Justin Madders

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Shadow Minister slams “four years of failure” under Jeremy Hunt

NHS performance has deteriorated on every key performance measure in the four years since Jeremy Hunt became Health Secretary

In his first conference speech in 2012, Jeremy Hunt promised to give every family in the country the “the best healthcare in the world.”  But new analysis by Shadow Health Minister, Justin Madders reveals that the NHS has deteriorated on every major performance measure since Jeremy Hunt took office in September 2012.

Commenting, Justin Madders said:

“Jeremy Hunt's speech today was over 2,800 words long.  The most important one was missing - sorry.

“On every single measure, Jeremy Hunt’s stewardship of the NHS can only be described as four years of abject failure. 

“We need to remember that behind every one of these statistics, there is an anxious patient and their family.  Every day there are people waiting too long for an ambulance, to be seen in A&E or to receive the treatment that they need.

“Not only has he failed on every significant performance measure, he’s also driven staff morale to new lows with his scrapping of Nurse Bursaries and mishandling of the Junior Doctor contract. 

“This dire situation is a direct result of health and social care funding not keeping up with the pace of demand under the Tories, creating the biggest financial deficit the NHS has ever seen.

“If he was in any other job he would have been sacked by now.”


Justin’s analysis of NHS England performance figures can be found below:

o In July 2012, the NHS responded to 75.3% of top priority calls within eight minutes, against a target of 75%.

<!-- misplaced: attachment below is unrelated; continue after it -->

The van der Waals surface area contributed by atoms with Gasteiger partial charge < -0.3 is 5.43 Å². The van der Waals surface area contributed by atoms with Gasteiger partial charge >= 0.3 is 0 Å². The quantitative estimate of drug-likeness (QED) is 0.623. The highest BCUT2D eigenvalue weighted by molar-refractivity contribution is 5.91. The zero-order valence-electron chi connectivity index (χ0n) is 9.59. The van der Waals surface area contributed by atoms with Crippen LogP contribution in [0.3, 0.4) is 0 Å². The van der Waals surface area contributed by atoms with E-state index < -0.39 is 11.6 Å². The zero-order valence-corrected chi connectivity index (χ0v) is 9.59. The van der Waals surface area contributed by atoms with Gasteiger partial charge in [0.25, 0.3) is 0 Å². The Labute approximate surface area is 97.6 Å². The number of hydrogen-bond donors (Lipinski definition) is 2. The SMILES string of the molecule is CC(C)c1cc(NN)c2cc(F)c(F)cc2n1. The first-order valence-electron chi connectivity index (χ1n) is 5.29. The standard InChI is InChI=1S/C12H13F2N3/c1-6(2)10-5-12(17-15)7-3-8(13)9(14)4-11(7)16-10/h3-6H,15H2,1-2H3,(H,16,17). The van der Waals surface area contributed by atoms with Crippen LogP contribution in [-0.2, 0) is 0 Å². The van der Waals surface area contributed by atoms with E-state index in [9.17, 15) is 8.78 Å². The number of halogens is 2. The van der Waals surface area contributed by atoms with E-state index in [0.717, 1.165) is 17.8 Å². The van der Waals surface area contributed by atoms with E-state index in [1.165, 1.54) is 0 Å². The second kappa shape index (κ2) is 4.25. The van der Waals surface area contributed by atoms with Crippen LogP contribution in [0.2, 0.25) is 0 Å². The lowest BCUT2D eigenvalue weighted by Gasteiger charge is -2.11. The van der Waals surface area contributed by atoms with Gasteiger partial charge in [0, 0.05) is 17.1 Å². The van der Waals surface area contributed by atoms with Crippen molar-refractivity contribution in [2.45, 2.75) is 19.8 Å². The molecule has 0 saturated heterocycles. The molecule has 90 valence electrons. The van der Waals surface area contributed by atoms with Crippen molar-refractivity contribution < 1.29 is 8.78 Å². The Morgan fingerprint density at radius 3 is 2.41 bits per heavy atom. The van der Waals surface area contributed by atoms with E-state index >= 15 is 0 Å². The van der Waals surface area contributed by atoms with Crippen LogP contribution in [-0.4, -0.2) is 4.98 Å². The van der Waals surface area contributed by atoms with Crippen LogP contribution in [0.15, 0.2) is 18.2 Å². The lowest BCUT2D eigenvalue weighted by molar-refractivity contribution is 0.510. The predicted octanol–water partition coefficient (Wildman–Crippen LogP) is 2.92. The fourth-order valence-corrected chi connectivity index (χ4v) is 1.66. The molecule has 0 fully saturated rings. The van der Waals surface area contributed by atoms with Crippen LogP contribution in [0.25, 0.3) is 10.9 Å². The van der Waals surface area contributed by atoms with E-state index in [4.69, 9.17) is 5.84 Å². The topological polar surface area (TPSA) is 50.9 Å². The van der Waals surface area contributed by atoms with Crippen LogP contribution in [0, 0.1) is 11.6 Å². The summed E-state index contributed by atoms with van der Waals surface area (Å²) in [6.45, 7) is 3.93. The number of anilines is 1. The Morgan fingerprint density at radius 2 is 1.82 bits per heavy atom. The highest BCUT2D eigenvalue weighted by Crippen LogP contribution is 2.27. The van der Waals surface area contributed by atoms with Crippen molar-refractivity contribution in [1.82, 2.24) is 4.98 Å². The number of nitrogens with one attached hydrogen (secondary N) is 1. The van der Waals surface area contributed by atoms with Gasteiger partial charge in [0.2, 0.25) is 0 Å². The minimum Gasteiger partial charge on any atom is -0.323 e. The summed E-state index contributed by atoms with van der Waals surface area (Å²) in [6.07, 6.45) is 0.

o Statistics for July 2016 show that just 67.6% of top priority calls were responded to within eight minutes.
o Ambulance response targets have now been missed for the 14th month in a row.

Accident & Emergency
o In July 2012, 97.1% of people attending Accident & Emergency were dealt with within four hours, against a target of 95%.
o Statistics for July 2016 show that just 90.3% of people were dealt within four hours.
o In “Type 1” (major hospital) A&E, this figure falls to 85.4%.
o 37,466 people waited longer than four hours to be seen in July 2016, compared with 7,265 in July 2012. This is an increase of 416%.
o 113 people were kept waiting longer than twelve hours in July 2016, compared with just 1 person in 2012.

Cancer waiting times
o In July 2012, 87.1% of people underwent their first treatment for cancer within 62 days of an urgent GP referral, against a target of 85%.
o In July 2016, just 82.2% of people were treated within the 62 day timeframe. This target has only been met once in the previous 27 months.
o The number of people waiting longer than two weeks from GP referral to their first consultant appointment has increased by 72.1%.
o The number of people waiting longer than one month from a decision to treat to receiving their first treatment has increased by 53.5%.

Delayed Transfers of Care
o Bed blocking has reached record levels. Delayed discharges are now at the highest number since records began in August 2010.
o In July 2016, a total of 184,188 bed days were lost to delayed discharges – when patients are fit to leave but social care support is not in place – up sharply from 117,200 in July 2012. This is an increase of 57.2%
o At midnight on the last Thursday in July 2016, 6,364 patients who were fit to leave were still in their beds, up from the previous record of 6,105 patients the month before.

Waiting List
o 3.9million people on the waiting list in July 2016. Up almost a million since July 2012.
o Hospitals are supposed to treat 92% of patients on the “referral-to-treatment” (RTT) waiting list within 18 weeks. They did so in just 91.3% of cases in July 2016 compared with 94% in July 2012.

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